inherent conservatism of universities..."

"...only by changing mental models will one change decisions..."

"...the role of senior management, especially of chief executive officers, should not [be] corporate operators [but] that of corporate designers [...] that is, structuring which information is available
and to whom, establishing policies that govern decisions, and deciding which decisions should be made where..."

"...too often, we see people in corporate positions repeatedly blamed for failure and replaced
when the fault lies in the situation into which they have been put [while] much of the time, it is the design of the organization that is defective..."

"...corporate design often allows, or even specifies, that decisions be made at the wrong places..."

"...for example, production managers should not decide production rates and sales managers should not set prices, because these decisions affect the corporate system far outside their own departments..."

"...management information systems tend to make more and more information available in more and more detail to more and more people until everyone is overwhelmed by excessive information focusing [the] scarce managerial attention on information streams that are not appropriate to the decisions being made..."

"...people usually react too quickly and do too much. They forget that often the right advice is, "Don't just do something, stand there." [...] Only a dynamic systems analysis can accurately show the consequences of a proposed policy..."

"...system dynamics can't help people who have no problems. Such people have no motivation for changing the way their organization operates..."

"...[for system dynamics to help] people must believe that their problems are largely caused by themselves [and] they can change what is causing their problems, rather than blame their problems on others. [then they] become interested in the nature of systems..."

"...[for system dynamics to help] there must be a desire to understand what is happening and why, instead of a grasping for superficial quick fixes..."

"...in general, a good time for CEOs to play the corporate designer role is when [1] their companies are very successful. But when a company is successful, people are less likely to become uneasy about the future [2] ...when a founder-manager who has built a successful company realizes he is not sure why the company is successful, and is doubtful about others carrying on after his retirement [and 3] when a new company is being organized..."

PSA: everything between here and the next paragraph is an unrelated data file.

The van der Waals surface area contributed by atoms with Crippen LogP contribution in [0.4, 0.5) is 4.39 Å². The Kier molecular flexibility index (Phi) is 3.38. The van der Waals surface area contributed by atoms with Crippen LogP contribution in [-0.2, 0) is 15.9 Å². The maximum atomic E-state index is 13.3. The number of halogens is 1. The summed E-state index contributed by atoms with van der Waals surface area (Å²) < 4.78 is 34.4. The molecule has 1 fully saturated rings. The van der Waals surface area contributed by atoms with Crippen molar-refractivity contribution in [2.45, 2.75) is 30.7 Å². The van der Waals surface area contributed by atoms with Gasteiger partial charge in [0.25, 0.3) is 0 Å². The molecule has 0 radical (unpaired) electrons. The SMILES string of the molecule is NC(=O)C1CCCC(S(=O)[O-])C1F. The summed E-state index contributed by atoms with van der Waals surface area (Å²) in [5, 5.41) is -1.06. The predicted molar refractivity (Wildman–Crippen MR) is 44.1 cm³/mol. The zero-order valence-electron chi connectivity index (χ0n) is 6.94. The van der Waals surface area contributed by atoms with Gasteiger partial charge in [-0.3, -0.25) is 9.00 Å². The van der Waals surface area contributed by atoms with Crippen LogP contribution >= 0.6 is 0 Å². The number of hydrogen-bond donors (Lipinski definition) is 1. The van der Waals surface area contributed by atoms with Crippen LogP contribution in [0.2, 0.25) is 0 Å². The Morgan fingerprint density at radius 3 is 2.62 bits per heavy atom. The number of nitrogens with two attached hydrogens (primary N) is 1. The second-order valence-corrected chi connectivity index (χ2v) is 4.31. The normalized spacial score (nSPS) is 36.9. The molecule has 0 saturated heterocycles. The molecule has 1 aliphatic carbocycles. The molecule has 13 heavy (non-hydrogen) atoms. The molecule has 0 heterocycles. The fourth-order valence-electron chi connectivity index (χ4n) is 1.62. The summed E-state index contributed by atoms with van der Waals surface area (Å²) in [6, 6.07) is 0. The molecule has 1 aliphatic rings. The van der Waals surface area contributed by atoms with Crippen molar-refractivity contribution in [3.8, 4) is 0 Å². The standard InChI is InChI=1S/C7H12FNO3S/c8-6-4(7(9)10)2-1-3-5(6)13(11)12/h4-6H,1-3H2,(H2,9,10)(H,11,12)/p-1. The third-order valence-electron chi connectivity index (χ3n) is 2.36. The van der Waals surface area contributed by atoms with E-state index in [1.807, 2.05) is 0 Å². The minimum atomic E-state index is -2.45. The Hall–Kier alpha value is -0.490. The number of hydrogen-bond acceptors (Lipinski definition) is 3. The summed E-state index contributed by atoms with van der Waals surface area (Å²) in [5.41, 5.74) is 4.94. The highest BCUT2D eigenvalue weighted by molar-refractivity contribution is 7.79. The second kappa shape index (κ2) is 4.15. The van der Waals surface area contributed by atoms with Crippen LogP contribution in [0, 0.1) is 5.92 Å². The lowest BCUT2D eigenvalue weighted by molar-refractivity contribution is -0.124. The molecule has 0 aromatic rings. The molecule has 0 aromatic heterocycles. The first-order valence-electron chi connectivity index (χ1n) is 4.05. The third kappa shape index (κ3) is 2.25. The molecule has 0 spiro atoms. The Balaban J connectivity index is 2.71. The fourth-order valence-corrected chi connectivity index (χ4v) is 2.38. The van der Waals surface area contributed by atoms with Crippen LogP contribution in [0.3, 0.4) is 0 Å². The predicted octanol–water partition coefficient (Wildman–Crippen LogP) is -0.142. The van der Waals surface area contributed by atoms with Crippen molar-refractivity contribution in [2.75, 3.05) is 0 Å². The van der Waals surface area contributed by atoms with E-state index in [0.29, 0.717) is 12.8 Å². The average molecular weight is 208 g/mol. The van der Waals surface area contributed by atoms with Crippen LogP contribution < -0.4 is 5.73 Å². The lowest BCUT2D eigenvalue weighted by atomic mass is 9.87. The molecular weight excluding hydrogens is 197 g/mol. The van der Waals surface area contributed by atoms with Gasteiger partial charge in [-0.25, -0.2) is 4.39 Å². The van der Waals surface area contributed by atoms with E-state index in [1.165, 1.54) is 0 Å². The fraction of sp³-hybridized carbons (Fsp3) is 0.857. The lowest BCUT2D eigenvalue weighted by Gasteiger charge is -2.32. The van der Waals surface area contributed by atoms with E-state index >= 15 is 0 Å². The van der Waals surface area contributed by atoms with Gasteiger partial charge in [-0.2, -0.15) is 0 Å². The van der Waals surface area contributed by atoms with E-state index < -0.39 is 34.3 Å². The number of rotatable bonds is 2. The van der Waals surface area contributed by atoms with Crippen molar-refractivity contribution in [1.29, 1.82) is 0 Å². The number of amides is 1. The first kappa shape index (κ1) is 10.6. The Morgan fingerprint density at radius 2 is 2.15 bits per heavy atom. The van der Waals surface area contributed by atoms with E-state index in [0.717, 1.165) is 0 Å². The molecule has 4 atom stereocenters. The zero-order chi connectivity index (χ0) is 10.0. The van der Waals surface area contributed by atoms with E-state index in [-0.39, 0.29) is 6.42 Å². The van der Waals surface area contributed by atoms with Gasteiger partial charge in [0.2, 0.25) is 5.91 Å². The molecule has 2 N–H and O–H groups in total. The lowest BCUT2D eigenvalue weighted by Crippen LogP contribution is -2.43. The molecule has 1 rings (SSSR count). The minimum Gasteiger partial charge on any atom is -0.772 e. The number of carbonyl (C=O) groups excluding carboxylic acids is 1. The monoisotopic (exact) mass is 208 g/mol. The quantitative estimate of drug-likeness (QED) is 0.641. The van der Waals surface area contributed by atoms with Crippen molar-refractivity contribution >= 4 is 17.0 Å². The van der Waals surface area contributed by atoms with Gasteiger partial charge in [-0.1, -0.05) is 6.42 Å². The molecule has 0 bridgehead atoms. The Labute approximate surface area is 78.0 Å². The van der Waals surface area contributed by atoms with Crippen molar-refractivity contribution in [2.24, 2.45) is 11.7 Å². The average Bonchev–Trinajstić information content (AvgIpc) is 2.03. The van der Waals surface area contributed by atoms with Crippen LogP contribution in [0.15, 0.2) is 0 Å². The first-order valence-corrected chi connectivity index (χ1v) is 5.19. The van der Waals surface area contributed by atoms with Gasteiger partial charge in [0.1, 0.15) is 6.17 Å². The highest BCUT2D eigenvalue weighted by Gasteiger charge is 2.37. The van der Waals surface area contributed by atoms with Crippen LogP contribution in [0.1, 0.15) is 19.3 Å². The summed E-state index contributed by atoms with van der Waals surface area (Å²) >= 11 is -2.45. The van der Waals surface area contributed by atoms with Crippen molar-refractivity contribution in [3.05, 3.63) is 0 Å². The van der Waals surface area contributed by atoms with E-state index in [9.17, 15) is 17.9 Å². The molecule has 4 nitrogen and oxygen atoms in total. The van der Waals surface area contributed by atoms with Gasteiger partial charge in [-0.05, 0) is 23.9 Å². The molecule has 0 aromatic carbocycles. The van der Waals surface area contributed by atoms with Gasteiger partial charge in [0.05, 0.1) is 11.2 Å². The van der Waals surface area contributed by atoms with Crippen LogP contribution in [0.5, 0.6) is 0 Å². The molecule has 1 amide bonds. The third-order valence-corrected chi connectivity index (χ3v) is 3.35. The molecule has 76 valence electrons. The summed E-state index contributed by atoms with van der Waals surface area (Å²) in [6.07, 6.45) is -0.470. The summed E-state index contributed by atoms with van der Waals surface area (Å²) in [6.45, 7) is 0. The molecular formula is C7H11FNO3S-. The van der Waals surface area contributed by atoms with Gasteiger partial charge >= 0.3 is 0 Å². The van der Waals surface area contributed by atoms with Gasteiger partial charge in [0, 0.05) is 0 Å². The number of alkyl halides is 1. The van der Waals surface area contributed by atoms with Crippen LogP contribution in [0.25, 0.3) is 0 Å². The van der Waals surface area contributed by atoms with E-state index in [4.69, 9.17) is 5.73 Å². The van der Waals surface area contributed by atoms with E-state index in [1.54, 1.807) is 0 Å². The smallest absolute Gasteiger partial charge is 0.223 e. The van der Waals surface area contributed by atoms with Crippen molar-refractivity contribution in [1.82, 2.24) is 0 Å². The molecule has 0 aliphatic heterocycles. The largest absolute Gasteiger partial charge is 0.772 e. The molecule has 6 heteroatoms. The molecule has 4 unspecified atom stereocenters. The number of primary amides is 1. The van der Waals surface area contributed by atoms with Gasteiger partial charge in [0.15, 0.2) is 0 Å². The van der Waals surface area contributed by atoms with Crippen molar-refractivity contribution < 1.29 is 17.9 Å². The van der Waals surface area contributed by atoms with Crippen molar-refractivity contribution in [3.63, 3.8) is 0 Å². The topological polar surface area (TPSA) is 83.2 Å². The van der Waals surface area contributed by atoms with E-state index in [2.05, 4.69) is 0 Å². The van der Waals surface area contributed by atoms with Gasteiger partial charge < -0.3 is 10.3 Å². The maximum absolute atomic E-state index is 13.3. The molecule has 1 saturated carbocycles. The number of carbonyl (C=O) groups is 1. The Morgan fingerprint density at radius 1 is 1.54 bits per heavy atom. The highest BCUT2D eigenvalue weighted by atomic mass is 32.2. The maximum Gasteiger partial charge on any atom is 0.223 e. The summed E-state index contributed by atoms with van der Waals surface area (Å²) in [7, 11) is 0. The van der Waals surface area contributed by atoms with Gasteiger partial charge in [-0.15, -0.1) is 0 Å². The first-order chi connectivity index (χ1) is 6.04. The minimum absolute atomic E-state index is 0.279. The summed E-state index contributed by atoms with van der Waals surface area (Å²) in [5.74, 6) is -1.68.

"...A system dynamics model usually shows how management is creating the problems that a company is experiencing. Very often the policies adopted to solve a problem are actually causing it. Then, as matters get worse, pressures increase to apply the policies more strongly still..."

"...Usually, everything needed to build an effective policy-oriented system dynamics model is available. The information is in the tremendous database in people's heads. They know who uses
which information, which decisions are made at each point in the system, how they are made, and what has happened in the past..."

"...A CEO without system dynamics skills should create a model along with someone who understands both the modelling process and the kinds of feedback structures that can create the problems, [as] the average manager or someone out of an ordinary business school or consulting firm will simply not know which dynamic structures to look for in conversations with operating managers..."

"...advisors [do] not to dictate what goes into creating a model: the model must come from the cor-
porate participants and be done by them.."

"...There is no guaranteed way to develop a worthwhile [system dynamics] model [...]  How do you know how to design a successful airplane? [...] Success in system dynamics comes from understanding some deep fundamentals about the structure and behavioral dynamics of feedback systems..."

"...almost all existing organizations have been created without [a system dynamics model], and most people are unhappy with the results..."

"...In mathematical terms, the task of building real-world organizations that work is much more complex than that of solving a tenth-order, nonlinear differential equation. No engineer or mathematician can "solve" such a system by intuition and debate [and] it is unreasonable to
expect managers to do so..."

"...[flight simulator] games tend to focus on decision making; system dynamics focuses on the design of policies that guide decisions..."

"...[when Jay Forrester is asked how does one know if a system dynamics model is right:] There is no proof that Einstein's theory is right. There is no proof that Ohm's low in electricity or Boyle's law in gases are right. There is only an experimental demonstration that such laws are
useful for specific, limited purposes. There is no way of proving that a model or law or theory representing the real world is right. The same is true of a system dynamics model. It is a model of
structure and behavior that purports to represent something in real life. There can he no proof that it is right. That is not a meaningful question. The relevant question is the degree of confidence one has in a model..."

"...The competition for a system dynamics model is not a comparison against perfection, but a comparison against other models that would he used [as]all decisions are made on th basis of models..."

"...the alternative to a system dynamics model is almost always an inferior mental model that is already in use..."

"...start the modelling process with the most serious problem facing the company [...] I have
found [...] that important challenges are no harder to attack than unimportant ones - and the payoff from success is much greater..."